William Henry Moody, secretary of the navy during Teddy Roosevelt's administration, also came to enjoy the day's baseball festivities. He was born in his family's two-hundred-year-old home in Newbury, Massachusetts, a town his Puritan ancestor and namesake, William Moody of Suffolk, England, had founded in 1635. A graduate of the Phillips Academy and Harvard University-where he had played catcher and captained the baseball teams-the Brahmin Moody was a devoted "baseball crank," an inveterate fanatic of the game. He served three terms in Congress before accepting an appointment to the Roosevelt Cabinet. As attorney general in 1904, he would regularly attend the baseball contests played by the Washington Nationals in the nation's capital, cheering on their stalwart hurler Walter Johnson. In 1906, President Roosevelt appointed Moody to the U.S. Supreme Court.

John I. Taylor, son of General Charles Taylor, the patrician owner of the Boston Globe, took his regular seat behind home plate. Taylor would play a critical role in Boston baseball history. In 1904, he would become the owner of the Boston club, which he renamed the Red Sox in 1907, and, using his father's money, built a new concrete stadium for his club. Fenway Park would open in 1912.

John Roberts Tunis, the fourteen-year-old son of a Brahmin Unitarian minister, also attended the first World Series. Later, after graduating from Harvard and studying law, Tunis became a celebrated writer of sports books for children and frequently contributed to the Atlantic Monthly, Collier's, Harper's and the New Yorker. In his autobiography, A Measure of Independence, Tunis recalled standing in line to enter the Huntington Avenue Grounds and hearing the music from the approaching cavalcade. The Royal Rooters, dressed in their finest black suits and high white collars, each with "his ticket stuck jauntily in the hatband of his derby," strutted into the Grounds led by "Nuf Ced" McGreevey.

Politicians attending the Democratic State Convention skipped the afternoon session to attend the sporting festivities and joined with Republicans in supporting the local nine. Boston mayor Patrick A. Collins could not attend. The city's street commissioner, James A. Galvin, presented Boston's captain, Jimmy Collins, with a note from the mayor:

Baseball Team Huntington Avenue Grounds

Dear Sir-In a contest between Boston and any other city for supremacy, either in the domain of brain or brawn, the sympathies and best wishes of our citizens are always with Boston champions.

In this spirit and interpreting the popular desire, I sincerely hope that your brave corps of ball players will triumph over the invading forces of Pittsburgh, as they have triumphed over all their opponents during the season.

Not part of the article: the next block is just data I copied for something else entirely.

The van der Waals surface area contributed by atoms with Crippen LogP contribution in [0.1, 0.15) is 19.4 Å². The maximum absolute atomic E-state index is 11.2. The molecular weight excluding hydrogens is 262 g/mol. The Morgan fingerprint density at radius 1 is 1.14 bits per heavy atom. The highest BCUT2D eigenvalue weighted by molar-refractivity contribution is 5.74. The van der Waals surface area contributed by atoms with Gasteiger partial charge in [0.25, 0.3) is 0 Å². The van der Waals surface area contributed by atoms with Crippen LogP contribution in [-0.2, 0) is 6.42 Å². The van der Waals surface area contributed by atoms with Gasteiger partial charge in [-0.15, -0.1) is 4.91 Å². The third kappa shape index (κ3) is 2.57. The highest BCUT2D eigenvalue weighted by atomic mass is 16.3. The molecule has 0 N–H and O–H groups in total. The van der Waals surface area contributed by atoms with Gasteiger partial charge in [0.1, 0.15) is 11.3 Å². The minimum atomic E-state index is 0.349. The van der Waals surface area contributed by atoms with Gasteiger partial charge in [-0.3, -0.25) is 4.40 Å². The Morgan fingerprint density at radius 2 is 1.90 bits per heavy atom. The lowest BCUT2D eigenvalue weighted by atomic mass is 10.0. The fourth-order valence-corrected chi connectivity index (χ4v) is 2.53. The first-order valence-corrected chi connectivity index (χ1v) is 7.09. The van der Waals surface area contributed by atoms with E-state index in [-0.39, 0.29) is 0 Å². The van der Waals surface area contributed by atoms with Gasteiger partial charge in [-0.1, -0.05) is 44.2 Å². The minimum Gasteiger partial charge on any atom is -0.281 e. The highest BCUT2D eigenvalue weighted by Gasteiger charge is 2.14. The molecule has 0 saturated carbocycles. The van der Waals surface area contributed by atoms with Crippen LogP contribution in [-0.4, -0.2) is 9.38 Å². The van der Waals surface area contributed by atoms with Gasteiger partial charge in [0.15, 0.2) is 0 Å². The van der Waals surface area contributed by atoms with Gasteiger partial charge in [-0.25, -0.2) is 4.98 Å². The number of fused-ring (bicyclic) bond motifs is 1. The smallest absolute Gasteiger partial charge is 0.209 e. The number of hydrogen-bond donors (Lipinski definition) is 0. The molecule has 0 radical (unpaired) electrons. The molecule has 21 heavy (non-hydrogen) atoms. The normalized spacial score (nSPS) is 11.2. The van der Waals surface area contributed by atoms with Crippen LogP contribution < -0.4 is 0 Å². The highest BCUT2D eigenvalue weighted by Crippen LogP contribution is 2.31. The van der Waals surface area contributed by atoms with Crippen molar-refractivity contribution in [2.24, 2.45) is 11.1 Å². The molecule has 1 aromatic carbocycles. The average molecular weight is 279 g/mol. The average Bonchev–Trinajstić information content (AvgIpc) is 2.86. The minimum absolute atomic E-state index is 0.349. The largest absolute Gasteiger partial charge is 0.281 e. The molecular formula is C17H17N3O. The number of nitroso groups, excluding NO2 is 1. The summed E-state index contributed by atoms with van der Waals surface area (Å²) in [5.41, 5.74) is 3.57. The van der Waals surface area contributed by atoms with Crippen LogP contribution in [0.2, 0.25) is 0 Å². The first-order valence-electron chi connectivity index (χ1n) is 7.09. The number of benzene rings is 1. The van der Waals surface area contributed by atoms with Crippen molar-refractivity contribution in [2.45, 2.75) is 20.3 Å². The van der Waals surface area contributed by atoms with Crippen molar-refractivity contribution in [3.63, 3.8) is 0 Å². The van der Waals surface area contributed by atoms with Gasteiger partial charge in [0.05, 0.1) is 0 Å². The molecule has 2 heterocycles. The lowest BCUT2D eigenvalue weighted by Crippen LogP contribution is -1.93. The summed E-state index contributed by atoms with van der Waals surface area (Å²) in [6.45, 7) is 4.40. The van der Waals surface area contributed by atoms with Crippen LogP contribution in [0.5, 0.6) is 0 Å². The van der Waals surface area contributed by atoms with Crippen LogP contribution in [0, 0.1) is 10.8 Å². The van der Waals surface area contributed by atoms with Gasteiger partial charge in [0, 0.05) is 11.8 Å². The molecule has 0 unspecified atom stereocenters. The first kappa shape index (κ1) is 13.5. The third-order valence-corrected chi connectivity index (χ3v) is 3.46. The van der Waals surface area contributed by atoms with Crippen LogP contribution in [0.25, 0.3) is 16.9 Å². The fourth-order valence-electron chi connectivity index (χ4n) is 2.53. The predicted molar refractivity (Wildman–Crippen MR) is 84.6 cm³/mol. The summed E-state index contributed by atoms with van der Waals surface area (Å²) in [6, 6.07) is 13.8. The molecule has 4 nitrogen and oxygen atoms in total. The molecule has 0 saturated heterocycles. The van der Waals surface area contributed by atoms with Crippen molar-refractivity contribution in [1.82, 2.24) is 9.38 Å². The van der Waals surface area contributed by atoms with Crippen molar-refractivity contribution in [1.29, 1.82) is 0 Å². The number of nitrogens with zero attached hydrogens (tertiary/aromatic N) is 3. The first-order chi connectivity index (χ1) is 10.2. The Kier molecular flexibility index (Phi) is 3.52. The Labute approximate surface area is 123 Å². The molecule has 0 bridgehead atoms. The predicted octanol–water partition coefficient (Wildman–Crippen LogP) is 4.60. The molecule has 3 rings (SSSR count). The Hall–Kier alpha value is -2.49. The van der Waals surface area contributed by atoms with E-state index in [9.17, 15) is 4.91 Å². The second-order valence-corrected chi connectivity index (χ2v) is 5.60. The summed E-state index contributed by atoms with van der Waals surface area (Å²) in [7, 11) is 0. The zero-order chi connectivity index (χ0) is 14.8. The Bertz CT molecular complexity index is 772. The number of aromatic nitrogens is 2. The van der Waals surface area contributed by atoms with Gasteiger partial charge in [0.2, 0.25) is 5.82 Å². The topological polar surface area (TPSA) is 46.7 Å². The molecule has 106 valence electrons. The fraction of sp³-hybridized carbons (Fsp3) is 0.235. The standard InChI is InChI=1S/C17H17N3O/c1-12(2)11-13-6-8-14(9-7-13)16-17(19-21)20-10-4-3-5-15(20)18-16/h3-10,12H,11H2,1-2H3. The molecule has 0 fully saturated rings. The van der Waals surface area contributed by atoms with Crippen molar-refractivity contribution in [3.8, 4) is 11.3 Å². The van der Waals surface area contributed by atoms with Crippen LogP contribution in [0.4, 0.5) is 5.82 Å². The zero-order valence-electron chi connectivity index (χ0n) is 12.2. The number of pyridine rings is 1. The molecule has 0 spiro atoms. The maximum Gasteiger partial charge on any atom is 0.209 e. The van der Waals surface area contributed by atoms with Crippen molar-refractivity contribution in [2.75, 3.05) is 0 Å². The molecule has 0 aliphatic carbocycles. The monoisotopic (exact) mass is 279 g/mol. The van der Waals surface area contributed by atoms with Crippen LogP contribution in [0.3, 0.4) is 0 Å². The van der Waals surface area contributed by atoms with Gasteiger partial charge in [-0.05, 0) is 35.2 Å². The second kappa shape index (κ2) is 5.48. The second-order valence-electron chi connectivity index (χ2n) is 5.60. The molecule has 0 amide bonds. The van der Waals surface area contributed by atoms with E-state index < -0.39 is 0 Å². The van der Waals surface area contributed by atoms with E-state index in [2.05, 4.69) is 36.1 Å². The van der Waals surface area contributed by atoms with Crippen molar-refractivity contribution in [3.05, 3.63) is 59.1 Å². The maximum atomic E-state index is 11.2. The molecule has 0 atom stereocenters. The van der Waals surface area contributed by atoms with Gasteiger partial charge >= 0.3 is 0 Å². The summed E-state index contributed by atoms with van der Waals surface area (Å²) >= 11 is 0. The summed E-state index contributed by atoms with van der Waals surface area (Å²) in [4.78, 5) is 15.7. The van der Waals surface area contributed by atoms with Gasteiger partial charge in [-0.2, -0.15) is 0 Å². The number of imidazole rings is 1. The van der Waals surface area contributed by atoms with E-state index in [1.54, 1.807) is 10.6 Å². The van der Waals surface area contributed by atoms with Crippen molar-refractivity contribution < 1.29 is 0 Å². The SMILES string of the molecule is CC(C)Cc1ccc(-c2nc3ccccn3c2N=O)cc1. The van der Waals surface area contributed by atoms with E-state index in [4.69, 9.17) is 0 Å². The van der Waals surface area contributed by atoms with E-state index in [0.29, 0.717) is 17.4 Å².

Some of Boston's loyal fans were not in attendance for that first game but would attend later contests. Many German and Russian Jews, among Boston's newest immigrant groups, were otherwise occupied on October 1, 1903. It was Yom Kippur, the holiest day of the Jewish year. However, led by Rabbi Charles Fleischer, the distinguished patriarch of one of Boston's oldest congregations, Temple Adeth Israel, they would be present for the second game. Rabbi Fleischer viewed the game as the guest of President Dreyfuss and his Pittsburgh rabbi, who had made the trip east with the Pirates owner. Five years later, in a widely read article in Baseball Magazine, Rabbi Fleischer would extol the virtues of baseball and his personal love for the game.

The Athens of America

By the early 1820s, Boston had become known as the "Athens of America," a romantic vision of the city that Ralph Waldo Emerson helped spread when he wrote:

This town of Boston has a history. It is not an accident, not a windmill, or a railroad station, or cross-roads tavern, or an army-barracks grown up by time and luck to a place of wealth; but a seat of humanity, of men of principle, obeying a sentiment and marching loyally whither that should lead them; so that its annals are great historical lines, inextricably national; part of the history of political liberty. I do not speak with any fondness, but the language of coldest history, when I say that Boston commands attention as the town which was appointed in the destiny of nations to lead the civilization of North America.

Emerson's rhapsody was based partly on fact, but mostly on fancy. Emerson downplayed the impact of the new immigrants who had settled on Boston's Shawmut Peninsula. He also ignored the streak of arrogance that characterized upper-class Bostonians. A reporter for the Pittsburgh Dispatch wrote: "Massachusetts boasts a long line of distinguished sons and daughters, whose greatness is hammered into the average American who chanced to be born elsewhere, from paregoric to the shroud."

Boston at the turn of the twentieth century had 560,000 inhabitants, making it the nation's fifth largest metropolis. In many ways, it was typical of American coastal cities. It was a city of immigrants, some recent, others native to these shores for generations, but still emotionally tied to their ancestral homelands. Boston was a city of ethnic enclaves, each with its own churches and markets, civic organizations and sporting groups. The city's multitudes had few experiences in common, but one they did share was an interest as spectators and participants in the national game of baseball.

Boston's economy was booming in the first decade of the twentieth century, and it was a good time to be rich. Boston was a major international financial center, and its financiers supplied the capital that fueled the industrial age. America had transformed itself into a world economic power, and Boston was an important player in that transformation. The large industrial towns north of Boston-Lowell, Lawrence, and Haverhill-manufactured goods for a world market accessed through the piers of Boston's harbor.

Emerson had also written glowingly of Boston's power to level and assimilate disparate social groups, but this too was wistful fiction. Boston at the turn of the century was a decidedly class society. Members of the privileged Brahmin upper class, the "Proper Bostonians," ruled the social scene from their perch on Beacon Hill.

Continues...


Excerpted from The First World Series and the Baseball Fanatics of 1903 by Roger I. Abrams Copyright © 2003 by Roger I. Abrams
Excerpted by permission. All rights reserved. No part of this excerpt may be reproduced or reprinted without permission in writing from the publisher.

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Table of Contents

Preface Introduction The Huntington Avenue Grounds The National Game Boston Proper: the Brahmins and the Yankees Boston's Irish Community: Coming of Age The Series Heads West to the Smoky City The Hometown Favorite: Honus Wagner A New Jewish Homeland Boston Victorious Notes Bibliography Index